We can only do that by encouraging gifted people to go into the pastoral ministry and others to get their Ph.D.'s and to defend the gospel, to develop a truly Christian apologetic for the gospel and, in this way, to win the intellectual argument in the church today. So, teach the truth, encourage one another, multiply sound teachers.
That is exactly right. The church needs to become a teaching church again. Of course, I am not convinced that the evangelical churches are prepared for that role. Their hermeneutics and understanding of authority may prevent them from producing substantive education. Though Stott hopes for an army of Ph.D.'s to arise in defense of his doctrines against the "false teachers" of our era, I think such an army is likely to have passed from an unthinking phase of indoctrination into a more mature outlook in which "winning" the intellectual argument does not seem as relevant as living out the questions of faith and the existential quest of life. In other words, I bet he should be careful for what he wishes for. When an evangelical spends six to eight years studying Greek, Hebrew, theology, and history, she or he will surely be asked to do one fundamental thing: think. Kant's motto of the Enlightenment is operative here: sapere aude (dare to know). Once a person takes up this dare, there is really no turning back, and the creativity of the divine Logos will tend to slip out of the garments sewn for it.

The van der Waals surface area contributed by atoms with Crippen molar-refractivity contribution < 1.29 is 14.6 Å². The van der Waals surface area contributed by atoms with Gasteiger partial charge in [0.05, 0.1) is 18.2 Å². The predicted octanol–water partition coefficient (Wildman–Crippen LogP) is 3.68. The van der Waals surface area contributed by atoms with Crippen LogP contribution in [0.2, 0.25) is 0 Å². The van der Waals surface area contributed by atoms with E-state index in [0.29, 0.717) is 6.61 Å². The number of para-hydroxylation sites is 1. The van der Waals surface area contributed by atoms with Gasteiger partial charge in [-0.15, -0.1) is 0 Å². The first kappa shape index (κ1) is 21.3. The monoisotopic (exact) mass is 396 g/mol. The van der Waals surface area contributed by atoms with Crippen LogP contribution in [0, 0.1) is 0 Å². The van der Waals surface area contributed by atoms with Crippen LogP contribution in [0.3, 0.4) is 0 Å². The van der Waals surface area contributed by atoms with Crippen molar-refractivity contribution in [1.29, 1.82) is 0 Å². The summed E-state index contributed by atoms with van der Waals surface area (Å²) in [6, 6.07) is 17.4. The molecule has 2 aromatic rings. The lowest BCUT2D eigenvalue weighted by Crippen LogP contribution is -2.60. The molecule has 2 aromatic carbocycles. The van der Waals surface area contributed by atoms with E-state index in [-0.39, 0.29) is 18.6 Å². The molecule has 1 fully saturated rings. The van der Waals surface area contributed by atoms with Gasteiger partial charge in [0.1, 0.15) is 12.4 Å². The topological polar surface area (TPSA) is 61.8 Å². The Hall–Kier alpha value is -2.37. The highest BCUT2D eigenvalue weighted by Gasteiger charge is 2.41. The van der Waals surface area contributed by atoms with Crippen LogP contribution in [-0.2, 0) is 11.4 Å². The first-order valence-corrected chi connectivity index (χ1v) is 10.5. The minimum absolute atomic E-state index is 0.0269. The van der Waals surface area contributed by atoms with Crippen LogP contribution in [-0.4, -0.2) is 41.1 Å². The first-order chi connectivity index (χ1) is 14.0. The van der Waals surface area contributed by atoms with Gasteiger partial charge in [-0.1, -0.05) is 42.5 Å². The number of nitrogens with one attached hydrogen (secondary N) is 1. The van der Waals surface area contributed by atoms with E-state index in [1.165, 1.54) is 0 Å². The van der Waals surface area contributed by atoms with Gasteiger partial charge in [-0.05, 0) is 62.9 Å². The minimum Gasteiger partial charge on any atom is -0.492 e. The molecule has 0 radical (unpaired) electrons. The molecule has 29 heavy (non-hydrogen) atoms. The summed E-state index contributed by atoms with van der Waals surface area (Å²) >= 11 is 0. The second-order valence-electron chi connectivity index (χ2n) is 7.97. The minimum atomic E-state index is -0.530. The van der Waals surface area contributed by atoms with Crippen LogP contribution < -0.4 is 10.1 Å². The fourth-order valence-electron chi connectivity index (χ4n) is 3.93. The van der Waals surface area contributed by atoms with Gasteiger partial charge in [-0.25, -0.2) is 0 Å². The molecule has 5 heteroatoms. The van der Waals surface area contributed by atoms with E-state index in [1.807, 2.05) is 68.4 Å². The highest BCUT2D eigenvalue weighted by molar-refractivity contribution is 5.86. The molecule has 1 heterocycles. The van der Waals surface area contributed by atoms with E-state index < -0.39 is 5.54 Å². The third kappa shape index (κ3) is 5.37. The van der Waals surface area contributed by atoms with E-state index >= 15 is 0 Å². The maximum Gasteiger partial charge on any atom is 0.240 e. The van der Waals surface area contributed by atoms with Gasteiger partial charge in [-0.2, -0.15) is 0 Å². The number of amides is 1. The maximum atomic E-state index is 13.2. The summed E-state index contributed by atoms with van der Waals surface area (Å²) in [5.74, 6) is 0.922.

I would just like to add one final comment. I have a suspicion based on nothing but an intuition (as well as some confirmation from a fellow religion professor) that Stott is himself one of those whose experience as a scholar has left him in the awkward position of affirming an orthodoxy which he does not fully believe. For example, when he makes the distinction between the moral law of the Pentateuch (i.e., the Ten Commandments) and the other forms of law (ceremonial and civil) in order to affirm the continuing validity of the former and the obsolescence of the latter (as he does here), he is making a move of some sophistication for his readership. To me this indicates a willingness to broach the sorts of concerns regarding authorship, context, literary genre, etc. which any scholar of the Bible must acknowledge in order to be a scholar. Furthermore, his writing tends to be playful and creative at times. All of this suggests to me that deep down, Stott may not be the evangelical that many of his epigones imagine him to be. Thus, I reiterate my support of his view regarding education: it may be our best hope for liberation from some of the oppressive "essentials" of Christianity.


Post a Comment

<< Home